This series in three parts gives an overview of the Microsoft Deployment Toolkit (MDT) to get started quickly with this free OS deployment toolset.
MDT and WAIK
Microsoft Deployment Toolkit (MDT) is Microsoft’s core tool to automate installing a Windows OS for desktops, servers, and portable or even virtual machines. Ironically, the first thing to about MDT is that it is an iceberg product; underneath the water is 1GB of code from Microsoft called the Windows Automated Installation Kit (WAIK, pronounced “wake”). The WAIK does the bulk of the heavy lifting. MDT itself is a lightweight (25MB) standalone Microsoft management console (mmc) based tool with a comprehensive deployment guide in help-file format.
MDT and WAIK tools
At its simplest, MDT takes source OS setup files and automates the wizard. Advanced use lets you integrate language packs, inject drivers for specific hardware, and add role-based software installs. You can even add WMI rule filtering. Together, MDT and the WAIK allow you to package everything into a single file you can boot and use to build a machine.
Owing to the reliance of the WAIK, MDT includes a feature to download the mandatory prerequisites, WAIK and MSXML 6. Note there are two versions of the WAIK. Version 3.0 (KB3AIK_EN.ISO) is for Windows 7 and 2008 R2. The older version, 1.0, supports Vista and is an img file. To support Windows 7 SP1 deployments, you also need the WAIK supplement version 3.0 (waik_supplement_en-us.iso) that adds WinPE 3.1 but has no WinRE component.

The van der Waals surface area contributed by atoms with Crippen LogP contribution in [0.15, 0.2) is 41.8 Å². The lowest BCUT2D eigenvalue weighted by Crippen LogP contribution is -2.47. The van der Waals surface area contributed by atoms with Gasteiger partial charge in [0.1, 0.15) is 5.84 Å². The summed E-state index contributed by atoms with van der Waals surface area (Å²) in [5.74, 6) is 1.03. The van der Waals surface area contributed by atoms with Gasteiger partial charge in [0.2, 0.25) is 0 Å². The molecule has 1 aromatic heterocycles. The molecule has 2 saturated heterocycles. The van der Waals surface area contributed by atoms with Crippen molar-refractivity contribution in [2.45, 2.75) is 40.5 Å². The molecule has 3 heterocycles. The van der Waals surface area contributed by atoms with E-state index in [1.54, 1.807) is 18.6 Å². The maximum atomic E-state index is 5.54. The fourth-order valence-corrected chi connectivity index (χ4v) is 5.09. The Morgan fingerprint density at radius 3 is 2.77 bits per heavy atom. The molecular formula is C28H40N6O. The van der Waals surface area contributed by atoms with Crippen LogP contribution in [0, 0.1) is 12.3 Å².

Windows Imaging Format or WIM
The IT industry had long been using disk-based imaging tools. However, with updated hotfixes, security patches, drivers, and new versions of applications you had to update the image continually. This meant you had to start from scratch to clone the updated build. The other main downside of most of these imaging formats was that you needed one image per model, owing to the driver and hardware differences.
Microsoft’s imaging format (Windows Imaging Format, or WIM – avoiding the humor of calling it WIF) is a compressed file that offers single-instance storage and has an XML template description. You can merge WIMs, mount them as a virtual file-system, and edit files as normal and then save changes. If you are building Windows 7, you can even update the WIM offline, injecting drivers or patches directly into the WIM. This makes updating and customizing the build much easier, given the right tools.
In the next post, I will discuss the MDT requirements and the MDT add-ons.